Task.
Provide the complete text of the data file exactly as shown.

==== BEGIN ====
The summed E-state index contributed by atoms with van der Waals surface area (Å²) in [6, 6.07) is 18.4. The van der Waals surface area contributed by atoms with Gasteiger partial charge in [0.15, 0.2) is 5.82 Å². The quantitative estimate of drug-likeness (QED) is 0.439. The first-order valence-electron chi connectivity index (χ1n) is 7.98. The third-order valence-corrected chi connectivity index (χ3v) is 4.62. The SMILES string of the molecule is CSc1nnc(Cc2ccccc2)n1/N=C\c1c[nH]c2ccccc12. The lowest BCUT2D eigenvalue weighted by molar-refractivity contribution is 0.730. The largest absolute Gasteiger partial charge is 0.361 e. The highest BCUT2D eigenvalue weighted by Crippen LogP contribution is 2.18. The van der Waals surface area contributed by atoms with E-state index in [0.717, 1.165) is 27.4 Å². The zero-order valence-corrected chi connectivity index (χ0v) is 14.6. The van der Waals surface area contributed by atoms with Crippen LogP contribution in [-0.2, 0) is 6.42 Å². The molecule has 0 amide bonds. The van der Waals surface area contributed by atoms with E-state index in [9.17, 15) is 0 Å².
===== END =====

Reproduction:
The summed E-state index contributed by atoms with van der Waals surface area (Å²) in [6, 6.07) is 18.4. The van der Waals surface area contributed by atoms with Gasteiger partial charge in [0.15, 0.2) is 5.82 Å². The quantitative estimate of drug-likeness (QED) is 0.439. The first-order valence-electron chi connectivity index (χ1n) is 7.98. The third-order valence-corrected chi connectivity index (χ3v) is 4.62. The SMILES string of the molecule is CSc1nnc(Cc2ccccc2)n1/N=C\c1c[nH]c2ccccc12. The lowest BCUT2D eigenvalue weighted by molar-refractivity contribution is 0.730. The largest absolute Gasteiger partial charge is 0.361 e. The highest BCUT2D eigenvalue weighted by Crippen LogP contribution is 2.18. The van der Waals surface area contributed by atoms with E-state index in [0.717, 1.165) is 27.4 Å². The zero-order valence-corrected chi connectivity index (χ0v) is 14.6. The van der Waals surface area contributed by atoms with Crippen LogP contribution in [-0.2, 0) is 6.42 Å². The molecule has 0 amide bonds. The van der Waals surface area contributed by atoms with E-state index in [9.17, 15) is 0 Å².